Tasting the treats at Del Norte's annual festival
Past the flashy signage for beer-battered this and that, beyond the barrage of carnival games and behind the Silver Streak, stands an unassuming little cantina, home to Del Norte's own fair food.
The fanfare is minimal. But there is plenty of fare. And plenty of fans. Both of which only come together like this once a year.
"The doughboys are amazing," local teen Samantha Green exclaimed while she and a group of friends stood in line for the Zipper, just hours after the Del Norte County Fair kicked off its four-day run Thursday.
"We don't go on the really spinny ones after we eat," the teenaged girls agreed.
Meal-wise, Green suggested the Indian tacos.
The Norris family of Klamath first brought this recipe to fairgoers last year.
"We make traditional fried bread topped with beans and the other toppings," explained Brigette Norris, as her husband Hoppow served up a heaping plate.
"I learned to make this from an elder when I was a little girl," she said.
Another Zipper enthusiast, 15-year-old Chaela Miller, recommended the hand-dipped corn dogs and fries. She and her grandmother are among the many volunteers who help make and sell these fair staples every year to benefit the Masonic Lodge.
A few doors down, the sign called it "cheese corn."The chef had a more nuanced perspective.
"The corn has lime cilantro aioli, which is basically a type of mayonnaise, and is rolled in cotija, a hard Mexican cheese. The ribs are my ambrosia recipe," said Bethel Christian Center volunteer David McPhail. He used to have a restaurant in Crescent City called the Ambrosia Grill. This is his first year organizing the Rib Shack to support the church.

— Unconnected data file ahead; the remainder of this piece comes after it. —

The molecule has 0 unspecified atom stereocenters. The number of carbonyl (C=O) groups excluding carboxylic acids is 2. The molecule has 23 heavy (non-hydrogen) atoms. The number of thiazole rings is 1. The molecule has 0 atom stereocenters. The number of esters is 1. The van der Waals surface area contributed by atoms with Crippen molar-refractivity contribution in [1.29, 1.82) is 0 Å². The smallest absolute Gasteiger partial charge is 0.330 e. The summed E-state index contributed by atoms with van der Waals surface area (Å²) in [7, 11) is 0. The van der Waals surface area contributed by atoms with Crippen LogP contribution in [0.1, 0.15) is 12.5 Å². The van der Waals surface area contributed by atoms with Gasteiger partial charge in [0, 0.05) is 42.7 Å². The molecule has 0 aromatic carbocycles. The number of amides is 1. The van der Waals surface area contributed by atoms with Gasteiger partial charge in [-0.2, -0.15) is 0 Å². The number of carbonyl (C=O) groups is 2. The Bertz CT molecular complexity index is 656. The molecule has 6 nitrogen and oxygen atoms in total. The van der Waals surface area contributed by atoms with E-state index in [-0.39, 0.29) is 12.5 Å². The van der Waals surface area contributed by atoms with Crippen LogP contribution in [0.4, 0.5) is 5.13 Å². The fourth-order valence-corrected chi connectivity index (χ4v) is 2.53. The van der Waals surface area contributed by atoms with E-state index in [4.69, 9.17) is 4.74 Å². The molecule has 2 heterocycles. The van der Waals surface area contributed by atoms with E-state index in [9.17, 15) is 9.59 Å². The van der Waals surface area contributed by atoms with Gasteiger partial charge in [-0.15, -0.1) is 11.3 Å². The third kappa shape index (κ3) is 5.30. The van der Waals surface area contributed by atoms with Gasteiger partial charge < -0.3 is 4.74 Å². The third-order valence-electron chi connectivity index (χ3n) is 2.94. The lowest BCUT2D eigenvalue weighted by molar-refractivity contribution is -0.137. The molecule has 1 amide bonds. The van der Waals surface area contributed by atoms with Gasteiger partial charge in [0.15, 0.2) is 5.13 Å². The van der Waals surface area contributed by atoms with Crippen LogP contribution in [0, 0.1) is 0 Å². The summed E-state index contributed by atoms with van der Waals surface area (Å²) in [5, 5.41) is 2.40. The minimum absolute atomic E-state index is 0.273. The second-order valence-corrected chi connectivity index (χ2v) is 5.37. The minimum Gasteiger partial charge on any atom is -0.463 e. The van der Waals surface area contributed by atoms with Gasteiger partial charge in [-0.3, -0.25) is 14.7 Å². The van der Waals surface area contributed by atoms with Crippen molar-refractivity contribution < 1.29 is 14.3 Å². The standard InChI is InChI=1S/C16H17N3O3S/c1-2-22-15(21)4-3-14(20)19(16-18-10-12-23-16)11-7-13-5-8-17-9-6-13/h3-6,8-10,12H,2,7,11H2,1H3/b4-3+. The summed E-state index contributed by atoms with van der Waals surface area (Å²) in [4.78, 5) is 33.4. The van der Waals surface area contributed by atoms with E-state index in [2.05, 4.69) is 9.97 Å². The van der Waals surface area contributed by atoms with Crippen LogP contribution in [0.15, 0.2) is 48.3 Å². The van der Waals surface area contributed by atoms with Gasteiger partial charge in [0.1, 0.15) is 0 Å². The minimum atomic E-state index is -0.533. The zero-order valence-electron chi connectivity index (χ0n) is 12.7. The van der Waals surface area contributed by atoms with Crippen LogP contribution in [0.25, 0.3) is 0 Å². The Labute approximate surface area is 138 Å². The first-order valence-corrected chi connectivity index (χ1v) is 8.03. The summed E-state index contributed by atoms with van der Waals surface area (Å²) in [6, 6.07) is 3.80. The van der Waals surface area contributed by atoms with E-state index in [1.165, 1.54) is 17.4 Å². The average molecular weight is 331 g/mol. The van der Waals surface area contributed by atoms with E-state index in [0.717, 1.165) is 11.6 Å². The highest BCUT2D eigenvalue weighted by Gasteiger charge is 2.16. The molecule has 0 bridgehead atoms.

At the opposite end of the building, Buddy's Burgers were selling like ... well, like hot Buddy's Burgers available only once yearly at the fair.
"Who's next?" Deborah Cole boomed as her son Stephan tended the grill. Someone readily stepped up.
Two napkins are standard issue for what might be Del Norte's most beloved occasional pastry: the "amazing" doughboys.
Members of Job's Daughters sell them to raise money for charitable causes and an annual trip they take together. Each sweet fried bread dough concoction leaves a trail of sugar and grease in its wake.
"It's not health food. We don't sell it as health food," Job's Daughters volunteer Ky McClure said.
Only two or three people know the secret recipe, which was acquired with a food truck from the Church of Latter-day Saints in the mid-1990s, said Jeannine Galatioto, a leader for the group of girls ages 10andndash;21.
"Every once in a while people try to make something like it," McClure said.
"And it never turns out the same," Galatioto finished, with a knowing smile.
The Triplicate spied a lot of fair food that's good for your body in the usual sense of the words.
But it wasn't for sale. The Home Arts Annex was full of veggies, jams, jellies, legumes, herbs, berries, fruits and much more -- the jewels of Del Norte's gardens, the pride of its kitchens.
One award-winning zucchini was precariously balanced on a tiny paper plate. It outweighed many of the infants at the breast- feeding station, where the fare would surely be a blue ribbon contender in "health food," if such a title existed.
This mellow spot for moms and kids to take five, feed or clean up, was organized by the Del Norte County Breast Feeding Coalition, a group of doctors, nurses, interested mothers, public health officials and volunteers whose aim is to make nursing the norm.
-Reach Emily Jo Cureton at firstname.lastname@example.org .